One Dimensional Maps - Diagnostics


Shows graphically the iteration of the map. The iterations can be stepped through one at a time by hitting "Step" or iterated dynamically hitting "Start". The iteration speed (roughly in iterations per second) is set by the "Speed" slider.

The iteration of the nth order composition of the map function is displayed by setting "Compose" to n.

To study the sensitivity to small changes in initial conditions, set Delta-x to a small value. Two traces will be seen, corresponding to the two orbits starting from the nearby initial point.


Plots the power spectrum of the variable defined by y-ax. The power spectrum is generated by successively accumulating Points number of points, performing a fast Fourier transform on these points, and calculating the magnitude squared to give the power spectrum of this segment of data. This is then averaged in with the power spectrum of previous segments. The maximum frequency in the power spectrum is the Nyquist frequency, which is in this case. The x-axis is scaled to this maximum frequency. The resolution on the frequency axis is then 2/(Points).

Segmenting the data introduces apparent discontinuities in the data to be transformed, which leads to broadening of the transform even for periodic signals and to high frequency tails. These effects are reduced by multiplying each segment by a window function that goes continuously to zero at the beginning and end of each data segment. The windowing function used is set by the parameter WinNum:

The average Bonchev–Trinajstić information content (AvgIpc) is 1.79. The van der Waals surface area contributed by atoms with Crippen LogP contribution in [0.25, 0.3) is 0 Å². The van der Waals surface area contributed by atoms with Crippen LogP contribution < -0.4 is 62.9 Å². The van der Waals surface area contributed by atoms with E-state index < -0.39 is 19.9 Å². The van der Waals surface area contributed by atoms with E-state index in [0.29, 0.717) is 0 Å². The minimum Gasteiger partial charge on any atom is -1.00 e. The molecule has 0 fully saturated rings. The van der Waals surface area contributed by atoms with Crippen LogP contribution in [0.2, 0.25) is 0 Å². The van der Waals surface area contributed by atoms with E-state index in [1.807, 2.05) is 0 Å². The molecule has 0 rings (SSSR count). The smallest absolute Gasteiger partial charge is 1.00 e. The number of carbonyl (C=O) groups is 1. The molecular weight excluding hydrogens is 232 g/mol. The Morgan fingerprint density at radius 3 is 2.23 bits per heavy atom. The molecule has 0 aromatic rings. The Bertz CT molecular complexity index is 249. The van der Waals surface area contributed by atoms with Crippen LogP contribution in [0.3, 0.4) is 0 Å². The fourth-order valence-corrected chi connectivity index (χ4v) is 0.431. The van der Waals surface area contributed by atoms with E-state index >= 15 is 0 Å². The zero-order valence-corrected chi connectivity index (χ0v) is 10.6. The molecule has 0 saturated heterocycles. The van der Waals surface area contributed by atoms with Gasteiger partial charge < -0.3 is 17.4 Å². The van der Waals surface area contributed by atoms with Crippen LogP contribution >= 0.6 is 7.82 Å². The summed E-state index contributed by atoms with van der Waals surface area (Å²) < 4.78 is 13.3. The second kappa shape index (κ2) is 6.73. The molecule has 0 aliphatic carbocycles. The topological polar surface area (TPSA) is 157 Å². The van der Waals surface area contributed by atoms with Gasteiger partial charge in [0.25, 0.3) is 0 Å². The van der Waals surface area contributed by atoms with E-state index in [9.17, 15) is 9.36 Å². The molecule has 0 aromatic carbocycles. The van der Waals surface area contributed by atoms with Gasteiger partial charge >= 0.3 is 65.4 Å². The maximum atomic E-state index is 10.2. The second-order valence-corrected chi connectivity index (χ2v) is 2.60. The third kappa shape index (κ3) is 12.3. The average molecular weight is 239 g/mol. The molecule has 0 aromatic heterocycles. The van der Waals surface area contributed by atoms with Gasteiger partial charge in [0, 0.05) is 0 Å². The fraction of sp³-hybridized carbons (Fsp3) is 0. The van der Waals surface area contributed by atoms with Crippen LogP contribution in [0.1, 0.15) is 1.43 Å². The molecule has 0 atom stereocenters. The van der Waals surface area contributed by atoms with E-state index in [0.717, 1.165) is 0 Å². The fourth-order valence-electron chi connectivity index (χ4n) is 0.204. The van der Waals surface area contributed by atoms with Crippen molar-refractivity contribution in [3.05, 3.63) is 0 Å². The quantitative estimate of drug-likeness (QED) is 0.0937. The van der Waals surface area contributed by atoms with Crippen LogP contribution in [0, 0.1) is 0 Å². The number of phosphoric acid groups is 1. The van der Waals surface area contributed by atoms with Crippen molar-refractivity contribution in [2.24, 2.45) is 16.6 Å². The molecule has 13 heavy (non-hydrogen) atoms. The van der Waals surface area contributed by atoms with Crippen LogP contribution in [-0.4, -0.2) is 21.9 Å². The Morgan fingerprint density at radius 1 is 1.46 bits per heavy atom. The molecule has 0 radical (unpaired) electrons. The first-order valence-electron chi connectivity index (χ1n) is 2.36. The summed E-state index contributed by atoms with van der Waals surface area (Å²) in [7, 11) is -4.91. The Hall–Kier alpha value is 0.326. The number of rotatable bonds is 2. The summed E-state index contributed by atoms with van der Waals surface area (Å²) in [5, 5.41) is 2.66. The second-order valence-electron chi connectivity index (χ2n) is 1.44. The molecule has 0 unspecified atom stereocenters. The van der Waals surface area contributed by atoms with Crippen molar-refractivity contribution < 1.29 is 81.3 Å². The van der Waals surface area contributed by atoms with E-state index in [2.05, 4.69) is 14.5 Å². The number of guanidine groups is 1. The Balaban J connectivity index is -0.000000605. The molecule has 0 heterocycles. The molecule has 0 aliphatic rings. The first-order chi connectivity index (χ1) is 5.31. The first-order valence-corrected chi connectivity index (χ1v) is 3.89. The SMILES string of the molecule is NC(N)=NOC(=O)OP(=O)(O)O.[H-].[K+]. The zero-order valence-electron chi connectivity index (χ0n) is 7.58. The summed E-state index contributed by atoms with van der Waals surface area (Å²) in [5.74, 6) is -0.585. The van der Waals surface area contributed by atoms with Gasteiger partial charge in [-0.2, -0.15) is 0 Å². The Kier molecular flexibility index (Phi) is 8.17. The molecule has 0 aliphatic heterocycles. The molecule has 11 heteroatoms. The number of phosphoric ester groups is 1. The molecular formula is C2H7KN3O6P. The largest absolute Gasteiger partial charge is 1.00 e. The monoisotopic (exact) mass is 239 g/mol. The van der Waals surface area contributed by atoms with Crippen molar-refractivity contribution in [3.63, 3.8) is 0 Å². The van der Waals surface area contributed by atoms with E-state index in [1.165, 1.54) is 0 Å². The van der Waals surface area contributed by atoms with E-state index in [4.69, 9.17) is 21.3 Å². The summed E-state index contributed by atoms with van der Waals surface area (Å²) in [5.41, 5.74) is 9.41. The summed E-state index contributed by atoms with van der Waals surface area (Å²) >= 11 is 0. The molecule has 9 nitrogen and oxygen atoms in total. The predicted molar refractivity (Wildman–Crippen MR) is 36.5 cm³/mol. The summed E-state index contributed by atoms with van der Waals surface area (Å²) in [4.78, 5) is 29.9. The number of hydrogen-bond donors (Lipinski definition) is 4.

WinNum Window Description Singularity in:
0 None Top Hat Function
1 Bartlett Tent First derivative
2 Welch Parabolic First derivative
3 Hanning Sinusoidal Second derivative

For more details see "Numerical Recipes" by W.H. Press et al. Note that there is no difficulty if the number of points over which the data is accumulated is a multiple of the period of a periodic orbit: in this case no window is the best choice.


Plots the histogram of the distribution of x values, which gives an approximation to the "invariant measure". The histogram is calculated as a running average of the fraction of points falling into each of Bins equal size divisions of the unit interval. Particular ranges of x can be enlarged by dragging the mouse over the stationary plot (the y-coordinates of the drag rectangle have no significance in this case.)


Displays the "bifurcation plot" showing the values of x visited in the dynamics (after the transient time set by "Transient") for each value of a. The a range is repeatedly scanned, with values slightly offset, to fill in the plot range.


Plots the Lyapunov exponent for each a.
[Instructions] [Equations]
Last modified Tuesday, December 30, 1997
Michael Cross